How to deal with recurrent UTIs

They are common among women

UTI(abovewhispers)

Urinary tract infections (UTI) are quite common, especially among young women. According to a study published in the National Centre for Biotechnology Information (NCBI), around 50-60% of women will develop UTIs in their lifetime.

Although UTIs are easily treated with antibiotics, sometimes they become chronic. This is when a woman keeps on getting re-infected even after treatment. If three urine cultures turn out to be positive within a period of 12 months, then that’s considered a recurrent UTI. If you have also had two infections in the last 6 months, they are also considered as recurrent.

UTI risk factors

For someone with recurrent UTIs, a urine culture and sensitivity testing are necessary for diagnosis. History taking and pelvic examination are also very important. Women who have had a UTI before and those with a history of diabetes mellitus are usually at a higher risk of getting recurrent UTIs.

Some of the common signs and symptoms of UTIs include; frequent urge to urinate, cloudy urine that might have an odor, blood in urine, difficulty or pain during urination, and, pain above the pubic area.

Managing recurrent UTIs

So how can one deal with recurrent UTIs? Women who have had recurrent urinary tract infections (RUTIs) are encouraged to drink lots of fluids (2-3 liters) and also avoid holding urine. Urinating frequently helps in flushing out bacteria from the bladder and avoid any present bacteria from multiplying in the bladder.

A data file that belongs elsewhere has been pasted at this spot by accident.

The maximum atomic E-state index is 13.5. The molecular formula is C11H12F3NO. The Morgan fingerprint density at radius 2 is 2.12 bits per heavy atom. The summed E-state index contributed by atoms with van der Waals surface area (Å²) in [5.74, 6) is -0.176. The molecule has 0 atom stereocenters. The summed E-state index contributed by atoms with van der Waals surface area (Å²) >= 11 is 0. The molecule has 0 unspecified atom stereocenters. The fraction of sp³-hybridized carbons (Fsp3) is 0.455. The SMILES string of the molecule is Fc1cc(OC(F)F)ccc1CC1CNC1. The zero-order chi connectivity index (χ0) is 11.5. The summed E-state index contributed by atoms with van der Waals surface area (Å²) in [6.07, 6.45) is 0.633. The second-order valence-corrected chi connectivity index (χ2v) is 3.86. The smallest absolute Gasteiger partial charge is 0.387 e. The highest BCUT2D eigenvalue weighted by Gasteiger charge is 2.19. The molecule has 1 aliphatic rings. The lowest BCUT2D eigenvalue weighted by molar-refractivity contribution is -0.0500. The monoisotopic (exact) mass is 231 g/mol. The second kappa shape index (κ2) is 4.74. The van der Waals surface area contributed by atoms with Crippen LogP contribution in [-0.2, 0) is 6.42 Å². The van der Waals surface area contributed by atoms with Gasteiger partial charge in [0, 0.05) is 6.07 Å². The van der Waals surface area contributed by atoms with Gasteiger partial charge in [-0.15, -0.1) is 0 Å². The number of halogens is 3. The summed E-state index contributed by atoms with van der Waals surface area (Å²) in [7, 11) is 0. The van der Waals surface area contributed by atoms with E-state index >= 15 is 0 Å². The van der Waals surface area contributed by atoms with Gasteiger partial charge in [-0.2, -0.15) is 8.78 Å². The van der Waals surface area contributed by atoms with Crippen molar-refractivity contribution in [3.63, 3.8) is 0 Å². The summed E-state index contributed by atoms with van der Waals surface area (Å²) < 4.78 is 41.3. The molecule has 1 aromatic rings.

During sex. Women are advised to make sure they clean the vaginal area before and after sex. This will ensure that no bacteria is pushed inwards and that there are no bacteria left on the area after sex. While going to the toilet, it is important to wipe from front to back to avoid the E-coli bacteria from spreading to the urethra.

Since sex is one of the factors that put women at the risk of recurrent UTIs, women should avoid having multiple partners. All the other things that lead to vaginal irritation such as douching, bubble baths, vaginal creams and lotions, deodorants and soaps should also be avoided. 

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